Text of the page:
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"Select Sky" in Camera Raw and Photoshop produces excellent results, since it selectively adds alpha in tree silhouettes towards branch tips, etc. It's impressive when looking at the mask using "Show Overlay -> Black on White".

How can I create a mask with a similar quality between (e.g.) a foreground tree line and another background tree line ? "Select Sky" always selects the actual true sky line, or some other unintended result when there's a more complex horizon. Is there a "semi-automated, refine-the-users-rough-selection" mode that selectively adds alpha like the AI does ?

Quick Selection with a feather of constant width along the entire mask border doesn't cut it in many (most) cases.

edit: in the image below I'm trying to create a mask for the trees in the foreground which are too dark. enter image description here

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  • Hi. Welcome to GDSE. Do you have an example image which you are trying to work with? Can you share it? Different images may require different techniques depending on things like the complexity of the background or contrast between foreground an background. I very much doubt if there's a one size fits all solution. There is a refine mask function in Photoshop, but it's very much image dependent. It won't work for everything.
    – Billy Kerr
    Jan 13 at 22:27

2 Answers 2

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Thanks for the image update. Yes. It should be possible with that image.

Use the Quick Selection tool to make a rough selection of the trees in the foreground, like this

enter image description here

Then hit the Select and Mask button in the controls along the top

In the Select and Mask properties panel, choose the Onion Skin view from the dropdown, and set the transparency to something like 65%

enter image description here

Using the Refine Edge Brush, which you can adjust the size of using the square bracket keys, draw along the edge of the trees.

enter image description here

Apply this selection as your mask

Here's the result with the mask added

enter image description here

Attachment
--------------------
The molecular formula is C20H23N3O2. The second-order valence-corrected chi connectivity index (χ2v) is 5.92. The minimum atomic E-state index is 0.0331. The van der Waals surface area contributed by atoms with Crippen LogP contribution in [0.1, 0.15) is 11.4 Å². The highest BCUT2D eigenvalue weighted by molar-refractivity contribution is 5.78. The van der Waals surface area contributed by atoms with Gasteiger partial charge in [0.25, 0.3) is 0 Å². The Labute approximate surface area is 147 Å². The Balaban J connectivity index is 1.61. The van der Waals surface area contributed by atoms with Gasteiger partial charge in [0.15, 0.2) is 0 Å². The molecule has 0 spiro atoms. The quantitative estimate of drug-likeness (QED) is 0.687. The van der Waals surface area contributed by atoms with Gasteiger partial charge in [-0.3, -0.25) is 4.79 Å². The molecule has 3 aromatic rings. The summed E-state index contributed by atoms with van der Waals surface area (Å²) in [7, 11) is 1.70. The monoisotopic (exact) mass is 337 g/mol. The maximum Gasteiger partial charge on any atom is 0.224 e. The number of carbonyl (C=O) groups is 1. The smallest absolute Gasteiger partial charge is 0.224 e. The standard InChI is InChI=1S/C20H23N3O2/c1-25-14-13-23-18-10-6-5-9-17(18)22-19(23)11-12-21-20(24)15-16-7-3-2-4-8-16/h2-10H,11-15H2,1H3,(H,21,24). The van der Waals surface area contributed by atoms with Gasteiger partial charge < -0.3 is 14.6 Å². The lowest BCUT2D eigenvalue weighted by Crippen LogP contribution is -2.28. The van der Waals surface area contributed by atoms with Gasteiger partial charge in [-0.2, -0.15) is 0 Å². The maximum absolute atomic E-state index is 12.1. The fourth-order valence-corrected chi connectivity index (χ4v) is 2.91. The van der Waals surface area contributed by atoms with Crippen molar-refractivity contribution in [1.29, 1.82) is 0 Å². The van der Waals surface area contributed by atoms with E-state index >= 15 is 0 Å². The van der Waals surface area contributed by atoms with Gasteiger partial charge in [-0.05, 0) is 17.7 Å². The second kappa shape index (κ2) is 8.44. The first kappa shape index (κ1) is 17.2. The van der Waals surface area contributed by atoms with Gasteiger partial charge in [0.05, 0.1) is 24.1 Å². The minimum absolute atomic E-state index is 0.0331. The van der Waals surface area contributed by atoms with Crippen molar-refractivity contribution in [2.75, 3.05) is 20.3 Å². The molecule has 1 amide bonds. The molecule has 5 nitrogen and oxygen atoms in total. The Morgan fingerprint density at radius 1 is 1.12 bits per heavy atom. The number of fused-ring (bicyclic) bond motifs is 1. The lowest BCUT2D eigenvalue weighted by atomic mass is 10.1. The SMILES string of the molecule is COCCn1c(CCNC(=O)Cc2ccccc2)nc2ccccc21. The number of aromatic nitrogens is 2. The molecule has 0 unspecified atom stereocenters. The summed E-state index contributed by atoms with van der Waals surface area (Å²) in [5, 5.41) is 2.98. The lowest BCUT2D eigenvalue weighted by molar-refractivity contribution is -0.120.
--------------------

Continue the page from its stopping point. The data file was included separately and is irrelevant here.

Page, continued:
Here's a zoomed in close up showing the quality of the mask itself

enter image description here

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  • I can replicate the result using Select and Mask like you described. It does need some finesse though, and once the selection becomes a mask, I guess the Brush tool with Overlay mode needs to be used instead to make further changes.
    – patraulea
    Jan 14 at 0:10
  • @patraulea Yes that would work, also you can double click on the mask and continue to refine it in the Select and Mask workspace. Lot's of other possibilities too, like using a curves adjustment on the layer mask, etc.
    – Billy Kerr
    Jan 14 at 0:12
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Not much to add. But what to do with that mask? You may think you use it in a copy of your image layer and the copy gets some exposure or level adjustment. Or as well you put it to a curves adjustment layer and lift up the dark areas with it. Both of these ideas can give equivalent results- except adjustment layers can easily be readjusted.

An example:

enter image description here

Unfortunately making radical contrast adjustments change the color, too. The lifted bottom zone has wrong colors.

The color can be fixed by inserting to the top a new copy of the original. Let it have layer blending mode = Color:

enter image description here

Terminate the process by inserting a global contrast boost so that the whole brightness range of the RGB display is used. Insert a curves adjustment layer:

enter image description here

As said, adjustment layers are useful because they allow readjusting, so experimenting is possible. Here's an example. The dark foreground is a little more better visible:

enter image description here

The masked curves layer above Layer 1 is quite radical, it does more than the previously tried level adjustment. It makes the colors totally wrong, but the layer copy with blending mode color fixes it. The top layer maximizes the final global contrast.

You may wonder why I lifted the lightness of the foreground forest so little? Answer: Your JPG doesn't allow more without lifting up also the noise. If the original RAW image would be available instead of the JPG there probably would be much more room to lift the dark area.

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